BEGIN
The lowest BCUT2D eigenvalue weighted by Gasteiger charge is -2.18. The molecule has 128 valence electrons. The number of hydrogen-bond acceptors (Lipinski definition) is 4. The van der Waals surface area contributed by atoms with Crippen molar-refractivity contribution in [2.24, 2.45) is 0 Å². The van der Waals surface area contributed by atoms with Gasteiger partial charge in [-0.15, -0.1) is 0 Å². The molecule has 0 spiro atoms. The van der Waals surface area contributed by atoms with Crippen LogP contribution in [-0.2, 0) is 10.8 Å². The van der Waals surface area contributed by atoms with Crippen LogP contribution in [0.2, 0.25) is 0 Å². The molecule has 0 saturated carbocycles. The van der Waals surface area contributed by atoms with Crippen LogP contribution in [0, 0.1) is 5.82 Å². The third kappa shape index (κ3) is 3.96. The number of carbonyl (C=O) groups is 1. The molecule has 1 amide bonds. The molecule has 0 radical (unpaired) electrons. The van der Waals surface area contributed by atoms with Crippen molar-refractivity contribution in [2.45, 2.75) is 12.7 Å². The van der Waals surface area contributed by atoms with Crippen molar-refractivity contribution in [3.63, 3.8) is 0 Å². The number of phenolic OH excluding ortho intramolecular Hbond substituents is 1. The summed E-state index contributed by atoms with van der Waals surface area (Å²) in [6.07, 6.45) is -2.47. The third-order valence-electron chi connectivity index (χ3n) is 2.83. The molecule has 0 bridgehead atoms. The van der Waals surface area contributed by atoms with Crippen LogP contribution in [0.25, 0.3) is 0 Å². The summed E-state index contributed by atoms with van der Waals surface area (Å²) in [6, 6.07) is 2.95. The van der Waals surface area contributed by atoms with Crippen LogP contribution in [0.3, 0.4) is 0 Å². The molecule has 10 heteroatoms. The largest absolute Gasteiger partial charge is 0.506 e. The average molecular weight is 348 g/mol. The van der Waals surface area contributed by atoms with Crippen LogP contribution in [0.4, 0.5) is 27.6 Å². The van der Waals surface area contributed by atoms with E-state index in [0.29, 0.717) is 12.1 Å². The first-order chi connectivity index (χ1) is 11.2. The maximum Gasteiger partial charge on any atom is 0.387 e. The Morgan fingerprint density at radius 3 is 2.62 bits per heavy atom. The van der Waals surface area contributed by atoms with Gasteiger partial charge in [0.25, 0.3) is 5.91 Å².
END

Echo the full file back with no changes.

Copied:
The lowest BCUT2D eigenvalue weighted by Gasteiger charge is -2.18. The molecule has 128 valence electrons. The number of hydrogen-bond acceptors (Lipinski definition) is 4. The van der Waals surface area contributed by atoms with Crippen molar-refractivity contribution in [2.24, 2.45) is 0 Å². The van der Waals surface area contributed by atoms with Gasteiger partial charge in [-0.15, -0.1) is 0 Å². The molecule has 0 spiro atoms. The van der Waals surface area contributed by atoms with Crippen LogP contribution in [-0.2, 0) is 10.8 Å². The van der Waals surface area contributed by atoms with Crippen LogP contribution in [0.2, 0.25) is 0 Å². The molecule has 0 saturated carbocycles. The van der Waals surface area contributed by atoms with Crippen LogP contribution in [0, 0.1) is 5.82 Å². The third kappa shape index (κ3) is 3.96. The number of carbonyl (C=O) groups is 1. The molecule has 1 amide bonds. The molecule has 0 radical (unpaired) electrons. The van der Waals surface area contributed by atoms with Crippen molar-refractivity contribution in [2.45, 2.75) is 12.7 Å². The van der Waals surface area contributed by atoms with Crippen molar-refractivity contribution in [3.63, 3.8) is 0 Å². The number of phenolic OH excluding ortho intramolecular Hbond substituents is 1. The summed E-state index contributed by atoms with van der Waals surface area (Å²) in [6.07, 6.45) is -2.47. The third-order valence-electron chi connectivity index (χ3n) is 2.83. The molecule has 0 bridgehead atoms. The van der Waals surface area contributed by atoms with Crippen LogP contribution in [0.25, 0.3) is 0 Å². The summed E-state index contributed by atoms with van der Waals surface area (Å²) in [6, 6.07) is 2.95. The van der Waals surface area contributed by atoms with Crippen LogP contribution in [0.3, 0.4) is 0 Å². The molecule has 10 heteroatoms. The largest absolute Gasteiger partial charge is 0.506 e. The average molecular weight is 348 g/mol. The van der Waals surface area contributed by atoms with Crippen LogP contribution in [0.4, 0.5) is 27.6 Å². The van der Waals surface area contributed by atoms with E-state index in [0.29, 0.717) is 12.1 Å². The first-order chi connectivity index (χ1) is 11.2. The maximum Gasteiger partial charge on any atom is 0.387 e. The Morgan fingerprint density at radius 3 is 2.62 bits per heavy atom. The van der Waals surface area contributed by atoms with Gasteiger partial charge in [0.25, 0.3) is 5.91 Å².